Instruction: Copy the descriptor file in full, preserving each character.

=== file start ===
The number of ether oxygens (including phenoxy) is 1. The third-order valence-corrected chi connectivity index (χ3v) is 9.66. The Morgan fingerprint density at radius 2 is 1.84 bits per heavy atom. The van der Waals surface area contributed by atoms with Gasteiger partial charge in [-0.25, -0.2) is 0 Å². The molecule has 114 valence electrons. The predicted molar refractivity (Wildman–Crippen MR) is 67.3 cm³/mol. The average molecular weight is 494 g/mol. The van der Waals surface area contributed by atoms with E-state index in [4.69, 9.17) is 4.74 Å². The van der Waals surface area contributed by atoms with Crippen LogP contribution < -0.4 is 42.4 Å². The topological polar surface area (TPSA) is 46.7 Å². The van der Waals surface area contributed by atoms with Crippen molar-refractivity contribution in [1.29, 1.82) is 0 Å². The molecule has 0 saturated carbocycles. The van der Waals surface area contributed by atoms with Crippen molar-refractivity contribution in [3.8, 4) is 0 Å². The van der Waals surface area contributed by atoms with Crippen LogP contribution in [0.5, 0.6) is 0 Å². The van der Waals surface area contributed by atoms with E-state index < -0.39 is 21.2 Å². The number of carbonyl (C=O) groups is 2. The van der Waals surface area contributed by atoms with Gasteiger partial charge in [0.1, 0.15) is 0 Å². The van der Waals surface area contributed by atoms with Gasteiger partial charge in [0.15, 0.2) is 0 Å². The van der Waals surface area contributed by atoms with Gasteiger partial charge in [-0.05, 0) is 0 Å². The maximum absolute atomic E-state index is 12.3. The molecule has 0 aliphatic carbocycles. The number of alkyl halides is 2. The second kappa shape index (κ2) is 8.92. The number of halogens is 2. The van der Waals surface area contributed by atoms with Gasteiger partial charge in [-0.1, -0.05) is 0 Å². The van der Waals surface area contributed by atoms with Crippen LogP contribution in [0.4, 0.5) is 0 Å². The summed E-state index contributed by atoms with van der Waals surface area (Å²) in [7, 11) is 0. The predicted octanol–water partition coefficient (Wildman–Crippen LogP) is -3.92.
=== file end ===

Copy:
The number of ether oxygens (including phenoxy) is 1. The third-order valence-corrected chi connectivity index (χ3v) is 9.66. The Morgan fingerprint density at radius 2 is 1.84 bits per heavy atom. The van der Waals surface area contributed by atoms with Gasteiger partial charge in [-0.25, -0.2) is 0 Å². The molecule has 114 valence electrons. The predicted molar refractivity (Wildman–Crippen MR) is 67.3 cm³/mol. The average molecular weight is 494 g/mol. The van der Waals surface area contributed by atoms with E-state index in [4.69, 9.17) is 4.74 Å². The van der Waals surface area contributed by atoms with Crippen LogP contribution < -0.4 is 42.4 Å². The topological polar surface area (TPSA) is 46.7 Å². The van der Waals surface area contributed by atoms with Crippen molar-refractivity contribution in [1.29, 1.82) is 0 Å². The molecule has 0 saturated carbocycles. The van der Waals surface area contributed by atoms with Crippen molar-refractivity contribution in [3.8, 4) is 0 Å². The van der Waals surface area contributed by atoms with Crippen LogP contribution in [0.5, 0.6) is 0 Å². The van der Waals surface area contributed by atoms with E-state index < -0.39 is 21.2 Å². The number of carbonyl (C=O) groups is 2. The van der Waals surface area contributed by atoms with Gasteiger partial charge in [0.1, 0.15) is 0 Å². The van der Waals surface area contributed by atoms with Gasteiger partial charge in [0.15, 0.2) is 0 Å². The van der Waals surface area contributed by atoms with Gasteiger partial charge in [-0.05, 0) is 0 Å². The maximum absolute atomic E-state index is 12.3. The molecule has 0 aliphatic carbocycles. The number of alkyl halides is 2. The second kappa shape index (κ2) is 8.92. The number of halogens is 2. The van der Waals surface area contributed by atoms with Gasteiger partial charge in [-0.1, -0.05) is 0 Å². The van der Waals surface area contributed by atoms with Crippen LogP contribution in [0.4, 0.5) is 0 Å². The summed E-state index contributed by atoms with van der Waals surface area (Å²) in [7, 11) is 0. The predicted octanol–water partition coefficient (Wildman–Crippen LogP) is -3.92.